Joe is the sacristan at St Dominic's parish here in NOLA. He's in his late 60's, a very humble, hardworking man who loves the Church and cherishes his job in the sacristy. Joe is also Barber to the Friars. He buzzes Dominican heads all over the city. And he loves it. Joe also has a gift for making this particular friar (me!) feel just a little self-conscious, and that's OK because he does it in a way that perfectly reflects his charity. Every time I see Joe, he says, “Fr Philip! It's always so good to see you! You have the best smile and you always brighten my day! Just being around you makes me feel better about the world! You're the smartest guy I know and I hope those guys at the seminary know how lucky they are to have you!” And he goes on and on in this vein for quite some time, and then he'll pause and say, “But I don't want you to get a big ego, so I'm gonna stop.” All I can do during these moments of praise is smile, nod, thank him, and wait for the inevitable conclusion. Why do these praise-sessions make me self-conscious? Because I know something about me that Joe doesn't: I am not easily given to being joyful nor am I always ready with a smile. In fact, I can be quite cynical and prone to the temptations of despair. Thanks to Augustine and Calvin I make a natural idealist living in a world that will never meet my standards. Thankfully, that's my dark side, and it doesn't win out very often. But this is the Fr. Philip Show not the Dr. Phil Show, so why I am telling you all this? For one simple reason: I chose “Philip Neri” as my religious name not because I am like him, but because I need to be more like him. 
Pippo exuded joy in his silliness. He wore humility like a crown, never taking it off. He was unafraid of being embarrassed; nonplussed by his social and ecclesial Betters. He took formal social events as an opportunity to remind himself and others that we are all going back to dust someday. Pippo understood the need for social order and formality and he respected authority as any good priest would; however, he never allowed any of that to overwhelm his ultimate goal, his final end: union with God. And he never allowed bella figura – good form – to ruin a chance to show sinners God's freely offered mercy. In fact, he wholeheartedly believed that his joyful silliness was the best way to reveal our Lord's mercy to those most in need of it. Pippo's antics made it easier for sinners to approach the throne and receive the gift from his consecrated hands. What he did over and over again is what all priests must be able to do when necessary: he made the Lord directly accessible when he seems to be at the most inaccessible.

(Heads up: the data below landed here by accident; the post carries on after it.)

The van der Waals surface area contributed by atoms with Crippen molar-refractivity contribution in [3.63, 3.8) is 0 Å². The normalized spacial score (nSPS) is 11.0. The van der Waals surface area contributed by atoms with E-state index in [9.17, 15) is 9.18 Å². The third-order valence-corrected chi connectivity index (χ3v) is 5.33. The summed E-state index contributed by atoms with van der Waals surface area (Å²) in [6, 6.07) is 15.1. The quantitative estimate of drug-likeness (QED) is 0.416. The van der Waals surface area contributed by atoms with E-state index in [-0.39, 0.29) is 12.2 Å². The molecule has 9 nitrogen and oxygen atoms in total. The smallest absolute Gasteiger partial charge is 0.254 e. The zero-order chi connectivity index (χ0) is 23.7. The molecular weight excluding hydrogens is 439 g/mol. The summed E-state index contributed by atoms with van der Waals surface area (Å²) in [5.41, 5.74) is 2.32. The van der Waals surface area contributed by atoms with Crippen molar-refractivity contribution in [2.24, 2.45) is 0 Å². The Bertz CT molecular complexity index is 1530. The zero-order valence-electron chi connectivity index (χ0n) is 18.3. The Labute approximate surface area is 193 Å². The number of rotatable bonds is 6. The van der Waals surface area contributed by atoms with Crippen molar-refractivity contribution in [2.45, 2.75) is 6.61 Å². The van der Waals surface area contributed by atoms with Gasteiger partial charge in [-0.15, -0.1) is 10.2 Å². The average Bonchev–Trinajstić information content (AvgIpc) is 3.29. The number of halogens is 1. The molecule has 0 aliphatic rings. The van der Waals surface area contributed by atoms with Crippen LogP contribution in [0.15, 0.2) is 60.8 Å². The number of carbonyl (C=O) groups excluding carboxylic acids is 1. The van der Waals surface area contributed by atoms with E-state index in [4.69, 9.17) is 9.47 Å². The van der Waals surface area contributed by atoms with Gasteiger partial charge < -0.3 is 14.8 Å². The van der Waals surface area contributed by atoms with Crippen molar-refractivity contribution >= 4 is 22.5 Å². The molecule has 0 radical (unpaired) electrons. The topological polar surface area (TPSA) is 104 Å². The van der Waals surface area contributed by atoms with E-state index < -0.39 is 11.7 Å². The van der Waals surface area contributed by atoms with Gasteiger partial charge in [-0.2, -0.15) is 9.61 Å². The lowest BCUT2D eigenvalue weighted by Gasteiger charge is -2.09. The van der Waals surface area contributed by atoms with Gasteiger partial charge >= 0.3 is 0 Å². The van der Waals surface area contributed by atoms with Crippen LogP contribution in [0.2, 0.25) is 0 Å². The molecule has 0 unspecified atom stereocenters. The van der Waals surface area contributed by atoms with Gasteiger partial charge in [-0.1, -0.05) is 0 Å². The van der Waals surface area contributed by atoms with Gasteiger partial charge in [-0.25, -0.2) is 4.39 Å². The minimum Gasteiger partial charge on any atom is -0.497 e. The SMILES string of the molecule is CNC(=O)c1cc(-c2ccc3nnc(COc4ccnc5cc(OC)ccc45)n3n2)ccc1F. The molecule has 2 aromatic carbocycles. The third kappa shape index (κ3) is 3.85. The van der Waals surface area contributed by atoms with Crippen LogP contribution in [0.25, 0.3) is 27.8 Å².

Joy – real joy, the effect of divine love and our charity – makes the Lord accessible to others through us. More specifically, your joy makes the Lord accessible to those whom you serve. And they need the Lord more than you will ever need your self-defined dignity. 
Our people live in this world, but they are not of it. This world demands constant sacrifice, constant praise. It harangues us to pay attention, spend, consume, waste, hurry up, demand, complain, be outraged, and whine. It demands that we do and say whatever it takes to Get Mine and hang on to it into the grave. Our sacrifices to the gods of this world can never be enough because they – the gods – know that they are finite creatures just pretending to be gods. If they ever get their fill of our misery, they will have to confess their finitude and abdicate their altars. So, to perpetuate their reign, they multiply our miseries and await our offerings. Unfortunately, our people will stand in line to make the proper sacrifices and then turn to us and wonder why their lives are a mess. And when they turn to you, hoping to see the Lord and some way out of their misery, who or what do you show them? (Your answer to that question will define your ministry). What do they see when they turn to you? A way into a life of grace? Or just another obstacle to overcome? Do they see a means of achieving freedom in Christ? Or a man too deeply committed to his clerical role to bend down and help? They could also see you as an easy source of cheap grace, or as a mark upon whom they can perpetuate a spiritual fraud. Maybe you're the one who will eagerly tell them what they want to hear, thus relieving them of a cross they choose to carry. Or maybe you will be the priest who agrees with their dissent and gives them permission to sin.